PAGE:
What you would call 'complaining', I'd call 'telling another side of the story' from the one presented by government mouthpieces.
Pacificsm is doctrine fostered by a delusional minority and by the media, which holds forth the proposition it is entirely possible to pick up a turd by the clean end.

Offline jeffb

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Harper is pro military; just not fond of those pesky veterans.

I'm tracking that you are being sarcastic here but taking care of veterans is a MORAL imperative by society. Soldiers are deployed and put their life and limb on the line in support of the national interest. The implicit contract between them and society, in order to accept unlimited liability, must be that in the event that they are killed or wounded - thus becoming veterans in the case of the wounded- they are their dependents will be provided a reasonable standard of living. In an extreme case if we didn't take care of our veterans at all, I can see a legitimate argument from soldiers in against taking undue risks while on deployment or even refusing to deploy at all.

Veteran's Affairs and DND are separate departments and that makes sense to me. However, both are part of the Government of Canada and that government is the ideally the collective representation of the people and nation of Canada. Policies that effect Veterans effect serving soldiers who will all be Veterans one day.

The reality is to me that if we want the best and the brightest fighting our nations wars, we need to take care of these soldiers both while they are healthy but most of all when they are injured.
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Offline Sythen

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What you would call 'complaining', I'd call 'telling another side of the story' from the one presented by government mouthpieces.

Nothing will ever be perfect, and when it is there will still be posts here complaining about something. His message was a counterpoint to continual attacks by the opposition parties. There definitely is a lot more work to be done, but to constantly slag them when they have done so much for us is foolishness. There are enough threads about the NVC, as well as other grievences that we may have with certain things, why not allow them to tout their own horn about what they HAVE done for us? Even if it isn't everything we want yet?
Written on Soldier’s Tower, University of Toronto:

Their story is not graven only on stone over their native earth, but lives on far away, without visible symbol, woven into the stuff of other men’s lives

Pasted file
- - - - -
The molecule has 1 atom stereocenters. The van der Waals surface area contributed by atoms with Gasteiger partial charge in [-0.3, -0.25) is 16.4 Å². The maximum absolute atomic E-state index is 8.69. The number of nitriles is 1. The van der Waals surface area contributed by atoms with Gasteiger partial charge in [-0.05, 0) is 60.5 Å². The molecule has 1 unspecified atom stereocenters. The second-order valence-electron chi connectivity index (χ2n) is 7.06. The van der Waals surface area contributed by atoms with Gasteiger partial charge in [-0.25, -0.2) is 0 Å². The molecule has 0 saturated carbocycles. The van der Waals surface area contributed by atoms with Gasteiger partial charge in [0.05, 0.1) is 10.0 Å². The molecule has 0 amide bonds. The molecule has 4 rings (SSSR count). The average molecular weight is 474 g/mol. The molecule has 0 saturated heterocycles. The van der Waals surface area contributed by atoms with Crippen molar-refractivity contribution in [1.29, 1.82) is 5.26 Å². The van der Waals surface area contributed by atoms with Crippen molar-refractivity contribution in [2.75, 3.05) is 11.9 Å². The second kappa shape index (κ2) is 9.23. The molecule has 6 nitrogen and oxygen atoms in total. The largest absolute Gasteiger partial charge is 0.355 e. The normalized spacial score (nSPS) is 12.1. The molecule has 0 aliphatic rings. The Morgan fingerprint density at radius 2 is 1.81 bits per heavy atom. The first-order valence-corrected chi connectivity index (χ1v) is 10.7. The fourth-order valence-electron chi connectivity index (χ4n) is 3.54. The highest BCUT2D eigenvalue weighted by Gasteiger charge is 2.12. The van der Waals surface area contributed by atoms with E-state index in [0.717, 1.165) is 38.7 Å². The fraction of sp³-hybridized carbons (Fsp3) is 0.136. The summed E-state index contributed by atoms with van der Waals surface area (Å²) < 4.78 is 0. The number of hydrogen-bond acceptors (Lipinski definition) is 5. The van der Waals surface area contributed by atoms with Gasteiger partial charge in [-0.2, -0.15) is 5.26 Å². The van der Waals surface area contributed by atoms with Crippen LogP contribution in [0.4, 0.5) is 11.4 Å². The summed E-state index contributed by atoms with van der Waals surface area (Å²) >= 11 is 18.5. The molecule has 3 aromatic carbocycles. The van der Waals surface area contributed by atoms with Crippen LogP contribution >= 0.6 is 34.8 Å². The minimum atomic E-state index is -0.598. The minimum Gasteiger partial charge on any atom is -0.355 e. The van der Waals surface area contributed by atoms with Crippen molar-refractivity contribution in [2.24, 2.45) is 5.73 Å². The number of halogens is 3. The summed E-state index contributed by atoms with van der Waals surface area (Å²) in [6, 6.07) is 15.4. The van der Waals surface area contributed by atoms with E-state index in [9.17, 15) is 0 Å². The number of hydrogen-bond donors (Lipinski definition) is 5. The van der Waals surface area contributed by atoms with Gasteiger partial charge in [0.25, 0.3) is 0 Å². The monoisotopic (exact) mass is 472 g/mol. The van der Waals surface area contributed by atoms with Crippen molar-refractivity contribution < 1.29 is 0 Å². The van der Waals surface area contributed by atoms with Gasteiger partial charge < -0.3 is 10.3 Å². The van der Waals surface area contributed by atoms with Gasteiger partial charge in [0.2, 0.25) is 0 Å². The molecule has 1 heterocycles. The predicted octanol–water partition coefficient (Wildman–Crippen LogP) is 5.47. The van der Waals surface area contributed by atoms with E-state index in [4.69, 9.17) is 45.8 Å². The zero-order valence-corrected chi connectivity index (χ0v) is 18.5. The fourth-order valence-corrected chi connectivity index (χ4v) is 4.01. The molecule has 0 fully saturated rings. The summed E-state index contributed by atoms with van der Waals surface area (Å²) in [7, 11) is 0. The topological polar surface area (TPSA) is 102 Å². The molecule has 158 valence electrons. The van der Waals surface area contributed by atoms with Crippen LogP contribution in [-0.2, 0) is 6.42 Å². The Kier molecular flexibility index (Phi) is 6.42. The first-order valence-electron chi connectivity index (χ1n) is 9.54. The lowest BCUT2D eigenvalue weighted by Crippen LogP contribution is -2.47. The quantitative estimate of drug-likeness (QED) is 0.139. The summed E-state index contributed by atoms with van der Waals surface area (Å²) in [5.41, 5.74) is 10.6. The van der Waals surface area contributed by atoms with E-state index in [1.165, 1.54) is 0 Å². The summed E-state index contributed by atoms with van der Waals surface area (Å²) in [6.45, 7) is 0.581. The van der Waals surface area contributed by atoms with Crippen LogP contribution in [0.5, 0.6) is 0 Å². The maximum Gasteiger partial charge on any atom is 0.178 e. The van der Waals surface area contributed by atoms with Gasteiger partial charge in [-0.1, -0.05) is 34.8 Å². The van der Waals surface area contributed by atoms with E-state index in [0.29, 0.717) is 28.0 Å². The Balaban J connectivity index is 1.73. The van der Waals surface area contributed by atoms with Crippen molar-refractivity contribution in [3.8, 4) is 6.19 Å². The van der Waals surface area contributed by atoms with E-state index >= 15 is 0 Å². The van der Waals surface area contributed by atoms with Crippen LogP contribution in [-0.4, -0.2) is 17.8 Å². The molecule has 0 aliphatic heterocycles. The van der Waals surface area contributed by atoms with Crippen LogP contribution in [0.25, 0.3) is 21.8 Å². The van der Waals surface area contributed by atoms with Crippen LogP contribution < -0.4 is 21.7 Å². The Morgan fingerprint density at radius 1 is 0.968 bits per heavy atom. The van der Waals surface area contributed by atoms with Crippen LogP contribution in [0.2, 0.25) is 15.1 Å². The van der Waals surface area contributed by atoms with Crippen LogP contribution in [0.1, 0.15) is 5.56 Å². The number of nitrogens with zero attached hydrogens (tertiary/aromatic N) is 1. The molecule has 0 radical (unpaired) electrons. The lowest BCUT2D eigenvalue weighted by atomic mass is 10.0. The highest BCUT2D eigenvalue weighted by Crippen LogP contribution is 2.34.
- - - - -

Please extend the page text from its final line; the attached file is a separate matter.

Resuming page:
"I'm all in favor of keeping dangerous weapons out of the hands of fools.  Let's start with typewriters."
Frank Lloyd Wright, architect

Offline Brihard

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Nothing will ever be perfect, and when it is there will still be posts here complaining about something. His message was a counterpoint to continual attacks by the opposition parties. There definitely is a lot more work to be done, but to constantly slag them when they have done so much for us is foolishness. There are enough threads about the NVC, as well as other grievences that we may have with certain things, why not allow them to tout their own horn about what they HAVE done for us? Even if it isn't everything we want yet?

In what way are they not being allowed to 'tout their own horn'? Me pointing out a part of their announcement that is three fingers left of right the **** out of 'er doesn't lessen their ability to tell their side.

Yes, they have done a fair bit of things that are positive. They didn't do it for us out of some goodness of their hearts; they did it in order to have a military more able to effectively carry out their policy in the national interest, so they would have fewer dead Canadians on CBC every few weeks, and because higher ups said 'If you want us to do x, we need y'. It wasn't some sort of altruism on the government's part that we got better kit, and I won't drop to me knees and thank them for it as if I'm bucking for a promotion.

If they want to have the gall to try to push what they're doing for veterans, they will be called on it.
Pacificsm is doctrine fostered by a delusional minority and by the media, which holds forth the proposition it is entirely possible to pick up a turd by the clean end.

Offline Sythen

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In what way are they not being allowed to 'tout their own horn'? Me pointing out a part of their announcement that is three fingers left of right the **** out of 'er doesn't lessen their ability to tell their side.

So you're implying what the ministers wrote is not true? That they haven't invested in the military, and haven't done more for us in 6 years than the previous 2 decades combined?


Quote
Yes, they have done a fair bit of things that are positive. They didn't do it for us out of some goodness of their hearts; they did it in order to have a military more able to effectively carry out their policy in the national interest, so they would have fewer dead Canadians on CBC every few weeks, and because higher ups said 'If you want us to do x, we need y'. It wasn't some sort of altruism on the government's part that we got better kit, and I won't drop to me knees and thank them for it as if I'm bucking for a promotion.